Karen L. Hiles
- Columbia University
Haydn’s Heroic Decades: Music, Politics, and War, 1795–1809
This dissertation explores the stature of Joseph Haydn and his music in Vienna during the Napoleonic Wars. By reconsidering Haydn, a heroic figure during his lifetime, within the context of contemporary events, the dissertation demonstrates the unique interconnectedness of artistic stature, heroism, and war in these years. Archival research and close musical analysis of selected works by Haydn from a variety of genres, along with attention to early criticism and biographical sketches, emphasize that the “Papa Haydn” persona is an unfortunate simplification of a complex musical personality, and also suggest alternatives to the Beethovenian models of heroism and “late style” which have hitherto dominated our understanding of the period.
Haydn and the Musical Cultures of War, 1790–1809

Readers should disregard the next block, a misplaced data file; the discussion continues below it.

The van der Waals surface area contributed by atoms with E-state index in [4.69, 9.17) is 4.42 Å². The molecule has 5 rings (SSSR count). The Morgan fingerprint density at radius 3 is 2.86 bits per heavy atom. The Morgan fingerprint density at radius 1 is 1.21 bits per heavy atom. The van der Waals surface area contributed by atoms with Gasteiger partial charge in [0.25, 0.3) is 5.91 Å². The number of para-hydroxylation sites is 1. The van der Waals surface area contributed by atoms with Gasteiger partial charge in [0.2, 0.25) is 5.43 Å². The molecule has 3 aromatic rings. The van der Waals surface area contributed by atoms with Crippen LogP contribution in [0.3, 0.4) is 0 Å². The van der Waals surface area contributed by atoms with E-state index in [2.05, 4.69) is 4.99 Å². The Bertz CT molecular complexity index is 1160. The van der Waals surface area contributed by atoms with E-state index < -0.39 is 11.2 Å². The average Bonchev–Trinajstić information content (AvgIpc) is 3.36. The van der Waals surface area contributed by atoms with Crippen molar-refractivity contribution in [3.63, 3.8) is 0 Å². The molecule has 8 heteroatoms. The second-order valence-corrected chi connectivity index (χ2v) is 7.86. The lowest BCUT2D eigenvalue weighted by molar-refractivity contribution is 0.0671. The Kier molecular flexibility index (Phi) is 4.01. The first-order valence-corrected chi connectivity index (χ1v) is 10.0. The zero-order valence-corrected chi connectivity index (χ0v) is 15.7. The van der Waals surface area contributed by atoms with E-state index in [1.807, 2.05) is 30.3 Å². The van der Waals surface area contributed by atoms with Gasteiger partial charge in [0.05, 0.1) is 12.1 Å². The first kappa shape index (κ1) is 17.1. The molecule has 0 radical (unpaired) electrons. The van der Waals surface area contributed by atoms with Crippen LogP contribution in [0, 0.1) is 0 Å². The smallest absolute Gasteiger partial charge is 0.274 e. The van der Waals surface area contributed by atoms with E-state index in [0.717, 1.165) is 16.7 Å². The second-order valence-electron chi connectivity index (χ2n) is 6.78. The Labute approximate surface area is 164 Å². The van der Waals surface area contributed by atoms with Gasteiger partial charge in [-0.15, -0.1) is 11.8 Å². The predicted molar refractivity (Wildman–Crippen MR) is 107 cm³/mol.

This project resituates Haydn’s music in the context of Vienna in the 1790s and 1800s, an era marked by war, political upheaval, and Haydn’s emergence as a cultural hero. Beginning from the premise that the Napoleonic Wars are central to understanding Haydn’s success, this project restores vital connections among the political-cultural climate of Haydn’s late years, his music, and his unprecedented status. Chapters organized around themes of empire, war, and legacy contextualize Haydn’s music and investigate the new cultural status of the composer, while also exploring how Viennese music reflected the new militarism sweeping Europe. In this way, the project is as much concerned with a central individual as with the relationship between music, war, and audiences in Vienna around 1800.